1. @Steven_Jonas, one of the organizers of this forum, has been doing a lot of self-tracking associated with productivity, distraction, devices, and morning routines. Right now he’s in the middle of a self-research project that has some parallels to yours. Steven created a Project Logs category on the forum to maintain a notebook about ongoing projects. If you start a project log and tag him by adding his user name following an “@” sign, like this, @Steven_Jonas, he will probably comment and you can share ideas.

  2. A number of us have been meeting with our collaborators from Open Humans to chat about our self-research projects. These self-research chats occur regularly on Thursday mornings at 10 am Pacific time. Steven has defined a simple approach to preparing a public presentation of projects, in which we keep a slide deck going as we do the project. The slides explain: “what am I doing, how am I doing it, what am I learning?” It’s fine to come to this meeting and just observe, but it’s also a good place to present what you’re learning. Presentations are typically under 5 minutes, with some time for discussion. The idea is that after some time, as your project winds down, you will have a presentation almost ready, rather than having to go back and try to put something together from scratch. Here is a link to more info: Self Research Weekly Chat (Note that this page also lists Open Humans Community Calls, which are specifically focused on Open Humans program and infrastructure.)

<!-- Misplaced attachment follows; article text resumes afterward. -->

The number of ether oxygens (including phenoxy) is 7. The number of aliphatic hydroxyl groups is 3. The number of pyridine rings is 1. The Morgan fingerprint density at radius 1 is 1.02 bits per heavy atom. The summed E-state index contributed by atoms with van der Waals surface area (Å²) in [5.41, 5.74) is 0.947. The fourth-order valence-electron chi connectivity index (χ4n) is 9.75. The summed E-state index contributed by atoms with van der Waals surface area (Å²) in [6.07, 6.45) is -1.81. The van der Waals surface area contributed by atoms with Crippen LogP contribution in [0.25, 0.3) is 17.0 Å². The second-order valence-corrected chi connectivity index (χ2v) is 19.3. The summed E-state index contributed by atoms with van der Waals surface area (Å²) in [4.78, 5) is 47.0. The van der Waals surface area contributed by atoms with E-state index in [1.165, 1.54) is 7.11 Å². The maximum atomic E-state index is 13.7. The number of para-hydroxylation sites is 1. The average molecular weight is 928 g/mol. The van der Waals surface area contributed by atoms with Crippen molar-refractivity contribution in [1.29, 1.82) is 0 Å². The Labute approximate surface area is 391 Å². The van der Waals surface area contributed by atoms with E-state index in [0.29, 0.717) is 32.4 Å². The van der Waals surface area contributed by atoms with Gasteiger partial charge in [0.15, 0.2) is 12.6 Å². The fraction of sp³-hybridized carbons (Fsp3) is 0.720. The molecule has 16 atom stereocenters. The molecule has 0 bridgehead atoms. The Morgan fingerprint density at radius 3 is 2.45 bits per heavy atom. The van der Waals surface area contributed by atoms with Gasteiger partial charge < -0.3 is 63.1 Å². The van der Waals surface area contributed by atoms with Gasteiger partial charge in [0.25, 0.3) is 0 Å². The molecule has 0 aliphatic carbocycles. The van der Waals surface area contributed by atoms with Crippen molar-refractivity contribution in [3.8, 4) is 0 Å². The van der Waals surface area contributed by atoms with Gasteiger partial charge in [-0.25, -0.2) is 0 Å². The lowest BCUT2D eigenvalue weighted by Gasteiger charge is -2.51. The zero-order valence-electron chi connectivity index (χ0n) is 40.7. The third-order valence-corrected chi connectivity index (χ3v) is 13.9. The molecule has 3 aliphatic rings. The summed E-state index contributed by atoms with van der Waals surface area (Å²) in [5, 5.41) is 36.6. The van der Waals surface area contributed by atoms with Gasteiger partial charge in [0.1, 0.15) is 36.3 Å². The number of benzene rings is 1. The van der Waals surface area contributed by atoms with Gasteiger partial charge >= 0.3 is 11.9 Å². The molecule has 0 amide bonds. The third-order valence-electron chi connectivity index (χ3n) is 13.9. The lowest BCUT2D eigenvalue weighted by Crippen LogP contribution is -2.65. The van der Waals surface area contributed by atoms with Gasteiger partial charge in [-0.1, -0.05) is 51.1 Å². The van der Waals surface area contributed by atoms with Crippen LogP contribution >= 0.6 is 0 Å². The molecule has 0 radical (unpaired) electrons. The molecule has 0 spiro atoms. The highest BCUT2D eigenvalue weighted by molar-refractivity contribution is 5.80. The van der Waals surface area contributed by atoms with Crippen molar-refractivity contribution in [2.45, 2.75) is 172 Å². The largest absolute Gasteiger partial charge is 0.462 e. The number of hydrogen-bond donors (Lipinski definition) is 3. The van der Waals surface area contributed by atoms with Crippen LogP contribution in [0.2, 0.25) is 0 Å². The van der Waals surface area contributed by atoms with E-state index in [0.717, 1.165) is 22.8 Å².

3. And, we are also going to try our first QS Show&Tell Zoom meeting on June 2 at 6 pm Pacific Time. We’ll post this to our quantifiedself.com home page when we know the details.

Thank you again for that very nice intro, it’s good to have you here.


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I’ll l check out those recommendations. I’m so keen to meet others further along a similar path! :star_struck:

Those zoom meetings sound pretty dope I’d love to get in on that. The cards idea sounds fantastic, presentation lends itself immediately to focusing in on what’s important (I imagine that would make it much easier to resist getting caught in the weeds).

I’ll have a good dive into that tag before pulling the trigger on my next experiment. Thanks Gary! :pray:t4::vulcan_salute:t4:

Hello, @Said_Bouziane! Really happy to have you on the forums. As Gary mentioned, I’m currently engaged in a project looking at the effectiveness of a technique called “mental contrasting with implementation intentions”. It seems similar to the method you describe.

I’ve played around with Notion. Can you post some screenshots of how you used it for your project?

What aspect of tracking has been useful for you? Are you making insights from analysis of the data? Or is the tracking itself a way of causing reflection and you are learning from that?

Yeah cheers Steven, so glad to finally get involved. I love the sound of that method, it reminds me of some stoicism ideas I’ve been sitting with lately through Tim Ferris’ stuff.

Yeah here we go.

I like how Notion offers such easy manipulation of information. I can display and hide things, move things adjust stuff it’s all very simple and intuitive.

Tracking has helped to really extend my frame of reference. I can see further into my past, with more clarity. Without the record all I really have is a vague handful of impressions. Tracking makes calibrating for my future direction way easier.

Yeah I’m getting insights mostly emotional ones. I don’t think I’m analysing the data in the way you’re talking about, but to be honest I’m not sure. For example after the experiment I’m thinking, oh right, this day marked the beginning of a downturn in my mood, affect and productivity. It was also the only day I decided to shake up my morning routine, I ended up not getting any sunlight. Now I’m curious as to how important sunlight is to the way I feel.

So… qualitatively analysing? I guess it would be called?